The day after the race we spent a good deal of time debating the subject between us all. Wife. Kids. Friends. Fellow runners. An emotional discussion. Truthful between one another. Candid given the feelings being exposed. Inflamed by each ones’ convictions and at the same time inconclusive given each ones’ uncertainties. Sentimental with discernible tears testifying the affection, care and love for one another. A discussion that has moved my heart and still unsettles my soul. For it is hard to find the answer… if there is one… or the answers… if any at all.

My dearest friend Paulo Pires, in all his wisdom and experience, called my attention to the great explorer George Mallory, who had set his mind to reach the summit of Mount Everest in the early 1920s, an astounding 30 years prior to the first ascent being successfully achieved, several decades after.

His most two famous quotes come from the simplest question: “Why did you want to climb Mount Everest?”
His first answer was…

«Because it’s there.»

His second, my favourite…

«The first question which you will ask and which I must try to answer is this, ‘What is the use of climbing Mount Everest ?’ and my answer must at once be, ‘It is no use’. There is not the slightest prospect of any gain whatsoever. Oh, we may learn a little about the behaviour of the human body at high altitudes, and possibly medical men may turn our observation to some account for the purposes of aviation. But otherwise, nothing will come of it. We shall not bring back a single bit of gold or silver, not a gem, nor any coal or iron. We shall not find a single foot of earth that can be planted with crops to raise food. It’s no use. So, if you cannot understand that there is something in man which responds to the challenge of this mountain and goes out to meet it, that the struggle is the struggle of life itself upward and forever upward, then you won’t see why we go. What we get from this adventure is just sheer joy. And joy is, after all, the end of life. We do not live to eat and make money. We eat and make money to be able to enjoy life. That is what life means and what life is for.»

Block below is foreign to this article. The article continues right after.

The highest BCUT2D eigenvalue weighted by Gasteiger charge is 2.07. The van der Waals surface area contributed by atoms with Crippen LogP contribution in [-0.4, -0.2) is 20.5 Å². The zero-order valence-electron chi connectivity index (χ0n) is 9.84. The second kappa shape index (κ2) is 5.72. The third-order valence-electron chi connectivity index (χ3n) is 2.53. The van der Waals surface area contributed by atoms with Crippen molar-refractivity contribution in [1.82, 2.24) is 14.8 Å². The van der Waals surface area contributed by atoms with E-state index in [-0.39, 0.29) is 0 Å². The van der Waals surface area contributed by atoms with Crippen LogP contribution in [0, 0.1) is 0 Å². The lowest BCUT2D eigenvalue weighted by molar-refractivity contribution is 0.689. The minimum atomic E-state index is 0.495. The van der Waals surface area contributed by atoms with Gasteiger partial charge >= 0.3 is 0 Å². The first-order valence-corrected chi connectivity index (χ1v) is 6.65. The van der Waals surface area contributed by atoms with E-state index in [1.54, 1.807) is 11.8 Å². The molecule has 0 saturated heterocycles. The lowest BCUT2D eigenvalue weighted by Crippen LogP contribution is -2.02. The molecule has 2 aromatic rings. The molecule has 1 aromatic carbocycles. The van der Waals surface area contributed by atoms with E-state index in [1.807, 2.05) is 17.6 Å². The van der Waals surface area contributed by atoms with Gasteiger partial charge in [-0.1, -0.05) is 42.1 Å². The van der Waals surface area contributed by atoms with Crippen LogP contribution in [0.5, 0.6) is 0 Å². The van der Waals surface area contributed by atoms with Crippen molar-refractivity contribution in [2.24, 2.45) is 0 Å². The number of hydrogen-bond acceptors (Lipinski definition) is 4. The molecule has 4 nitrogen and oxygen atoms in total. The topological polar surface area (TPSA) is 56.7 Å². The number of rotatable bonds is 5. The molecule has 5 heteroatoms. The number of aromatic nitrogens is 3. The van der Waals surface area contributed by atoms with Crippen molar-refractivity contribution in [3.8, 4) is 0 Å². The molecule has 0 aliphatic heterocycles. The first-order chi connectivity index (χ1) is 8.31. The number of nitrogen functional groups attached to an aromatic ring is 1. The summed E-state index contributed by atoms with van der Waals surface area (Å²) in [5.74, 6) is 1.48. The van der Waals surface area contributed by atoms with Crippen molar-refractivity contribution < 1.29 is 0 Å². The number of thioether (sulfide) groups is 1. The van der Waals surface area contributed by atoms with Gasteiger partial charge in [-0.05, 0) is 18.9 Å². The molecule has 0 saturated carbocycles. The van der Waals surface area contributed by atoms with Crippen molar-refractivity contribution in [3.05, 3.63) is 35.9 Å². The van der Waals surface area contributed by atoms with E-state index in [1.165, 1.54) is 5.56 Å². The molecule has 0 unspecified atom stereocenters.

From the experience of the race, there are 2 supplementary elements that get added to my previous list:

  1. friendship and/or companionship between fellow athletes
  2. the influence of the community in your mindset and ultimately your actions 

It was during the darkest hours suffering with a knotted stomach, that my mind deteriorated to the point I’d curse all the training and my subscription to such a long distance. That I damned my intentions and promised never to do it again. That I progressively felt my energy draining as I couldn’t fuel any longer. That I ultimately took the decision not to go on any further… and during all that time, my dear friend Stefan stood by my side. I so much wanted him to go on and do his race. He just kept saying he wouldn’t leave me in such condition in the middle of the mountain, no matter how confident he was I’d recover. And while I wanted him to have his race, the mechanical attitude of getting myself into a follower-mode felt good… kept me going… pushed me through. He saw me fall once and stand up with a warm bowl of pasta soup. He saw me fall a second time and recover again with warm soup at 2.800 high. And during all the dark moments, he was just there. Can’t thank you enough Stefan

Coming downhill to the valley, we finally decided to split up, as I was set to quit at the next aid station. Before doing so, it was the community that came into my aid. Text messages. Phone calls. To all my companions at beAPT, I’ll never forget your comfort… Armando, Anabela, Nuno, Hugo, Jorge, Diana, Paulo, Miguel, Rui, Lucinda, António, Frederico, Vitor, Sara… you’ve were phenomenal… I got my mind back in place, took my time to recover at the aid station and rejoined Stefan in the last section of the race. Ironically becoming strong again during the last 10 km stretch. Gracefully crossing the finish line together, side by side, exactly how we started.

To my family and friends, in particular my wife that I wholeheartedly love, I thank you for bearing with this passion of mine that so often has no explanation. For being there by my side. In body and always in spirit.

I don’t know what will come next and how to find rationale in whatever I come to choose.
I’m confident however that whatever the path, it will be the right one.
I’ll be happy. I’ll be sorrow. I’ll succeed, I’ll fail and I’ll learn. Like everything in life…

«Everything has been figured out, except how to live.»
— Jean-Paul Sartre